5.4.7 Payee's right to enforce debt via court proceedings
Once a registrable maintenance liability is registered for collection by the Registrar, the debts arising under the liability are debts due by the payer to the Commonwealth. A carer liability is a liability to pay a carer debt to the Commonwealth under CSRC Act section 69B.
Payment of these debts is generally only enforceable by the Registrar. However:
- from 1 January 2007, the payee of a registered maintenance liability can bring court proceedings to recover amounts owed by the payer to the Registrar, and
- from 1 July 2018, the payee of a carer liability can bring court proceedings to recover amounts owed by the payer of a carer liability to the Registrar.
CSRC Act section 30, section 69B, section 105, section 111E, section 111F, section 111G, section 113, section 113A, section 120
In most cases the Registrar is solely entitled to and responsible for collecting a registered maintenance liability or a carer liability. The payer may voluntarily make payments directly to the payee or a third party in the form of non-agency payments (5.3.1); however, the payee of a registered maintenance liability or a carer liability may not enforce payments under that liability except by instituting court proceedings under CSRC Act section 113A (CSA Act section 30(3) and section 69B(4)).
Prior notice to the Registrar
A payee of a registered maintenance liability or a carer liability must give prior notice to the Registrar of his or her intention to institute court proceedings. The notice must be in writing (including by email or facsimile) and given to the Registrar at least 14 days before the payee files his or her application in the court, unless the court allows for a shorter period because of exceptional circumstances (CSRC Act section 113A(1)).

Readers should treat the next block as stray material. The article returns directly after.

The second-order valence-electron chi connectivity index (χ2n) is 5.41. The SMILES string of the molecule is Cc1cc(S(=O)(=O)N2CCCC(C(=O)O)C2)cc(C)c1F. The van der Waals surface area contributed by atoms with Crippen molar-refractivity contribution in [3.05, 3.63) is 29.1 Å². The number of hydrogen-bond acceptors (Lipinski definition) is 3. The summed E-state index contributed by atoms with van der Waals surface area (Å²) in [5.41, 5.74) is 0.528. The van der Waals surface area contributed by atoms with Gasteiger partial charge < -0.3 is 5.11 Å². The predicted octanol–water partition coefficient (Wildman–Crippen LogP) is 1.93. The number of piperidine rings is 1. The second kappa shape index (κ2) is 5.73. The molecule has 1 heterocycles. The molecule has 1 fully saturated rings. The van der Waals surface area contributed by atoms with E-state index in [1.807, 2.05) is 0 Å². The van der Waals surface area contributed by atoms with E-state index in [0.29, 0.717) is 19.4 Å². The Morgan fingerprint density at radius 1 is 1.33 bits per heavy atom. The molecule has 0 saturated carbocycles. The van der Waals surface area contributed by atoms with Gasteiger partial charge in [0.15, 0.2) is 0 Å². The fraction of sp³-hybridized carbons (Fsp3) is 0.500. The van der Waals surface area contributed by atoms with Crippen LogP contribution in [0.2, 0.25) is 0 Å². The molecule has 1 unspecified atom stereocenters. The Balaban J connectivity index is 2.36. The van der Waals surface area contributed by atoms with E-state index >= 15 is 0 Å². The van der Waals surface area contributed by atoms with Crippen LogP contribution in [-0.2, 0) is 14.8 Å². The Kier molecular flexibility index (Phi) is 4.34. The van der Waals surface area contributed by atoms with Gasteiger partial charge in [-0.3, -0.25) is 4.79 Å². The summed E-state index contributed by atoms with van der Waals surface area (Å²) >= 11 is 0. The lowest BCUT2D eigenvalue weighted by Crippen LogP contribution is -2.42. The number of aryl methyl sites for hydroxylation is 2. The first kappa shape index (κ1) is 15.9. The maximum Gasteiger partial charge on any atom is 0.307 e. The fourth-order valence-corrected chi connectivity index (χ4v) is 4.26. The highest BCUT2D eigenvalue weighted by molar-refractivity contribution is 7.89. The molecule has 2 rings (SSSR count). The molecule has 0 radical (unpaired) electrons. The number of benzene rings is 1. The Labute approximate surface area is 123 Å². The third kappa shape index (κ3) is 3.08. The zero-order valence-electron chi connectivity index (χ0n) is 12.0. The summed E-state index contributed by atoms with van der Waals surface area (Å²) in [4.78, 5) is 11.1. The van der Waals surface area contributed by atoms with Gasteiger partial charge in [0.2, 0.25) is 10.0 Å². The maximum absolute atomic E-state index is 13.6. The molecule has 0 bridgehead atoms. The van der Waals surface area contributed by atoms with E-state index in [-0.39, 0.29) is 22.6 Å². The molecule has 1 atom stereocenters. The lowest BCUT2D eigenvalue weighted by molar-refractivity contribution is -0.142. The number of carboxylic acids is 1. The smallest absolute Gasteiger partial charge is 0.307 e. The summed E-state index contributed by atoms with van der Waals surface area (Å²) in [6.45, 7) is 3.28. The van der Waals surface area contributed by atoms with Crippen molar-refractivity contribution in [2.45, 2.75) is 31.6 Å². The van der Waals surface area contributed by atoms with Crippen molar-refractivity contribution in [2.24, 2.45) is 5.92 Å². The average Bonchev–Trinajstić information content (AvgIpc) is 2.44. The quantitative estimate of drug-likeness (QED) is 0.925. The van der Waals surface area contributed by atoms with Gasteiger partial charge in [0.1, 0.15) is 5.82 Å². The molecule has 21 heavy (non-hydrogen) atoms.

In which court may the payee institute proceedings?
The payee can choose to enforce a child support debt under the FL Act, or take civil action to recover the debt (CSRC Act section 113(1)). The payee of a carer debt can only use civil action to recover a carer debt.
Civil action involves obtaining judgment, and then enforcing the judgment through the court.
Proceedings under the FL Act may be brought in any court with family law jurisdiction including the Federal Circuit Court and State, Local and Magistrates Courts. The Family Law Act and Rules (and related Federal Circuit Court Rules) apply to child support enforcement proceedings under the CSRC Act as if the proceedings had been brought under the FL Act (CSRC Act section 105).
Parties to the proceedings
The payee and payer are the parties to proceedings brought by the payee of the registered maintenance liability or carer liability under CSRC Act section 113A. Child Support will not normally be involved, however, the Registrar has a discretion to intervene in payee enforcement proceedings (CSRC Act section 111E).
The Commonwealth is not liable for costs in enforcement proceedings brought by the payee of a registered maintenance liability or a carer liability, unless the Registrar is involved as a party (CSRC Act section 111G). If the Registrar is involved, the court would decide, upon application from the parties, whether to order costs against the Registrar or any other party.
Payments pursuant to orders
Where the court orders the payer to make a payment, that payment must be made to the Registrar. The Registrar must pay the amount received from the payer in accordance with the order to the payee of the registered maintenance liability or carer liability as soon as practicable (CSRC Act section 111F).
Court's power to obtain information
In payee enforcement proceedings, the court may exercise the Registrar's powers to obtain information and evidence for the purposes of the CSRC Act (6.2.4) (CSRC Act sections 120(1) and 120(1A)).
Payee must notify the Registrar of any orders
The payee of a registered maintenance liability or a carer liability is obliged to provide the Registrar with notice within 14 days of the court making any order in relation to the payee and the debt (including orders about costs, which are not collectable by the Registrar) (CSRC Act section 113A(2)).
Notice may be provided to the Registrar in writing (including via email or facsimile), personally or via telephone.
It is an offence if the payee fails to notify the Registrar that a court order has been made in relation to the payee and the debt due in relation to the liability (CSRC Act section 113A(3)).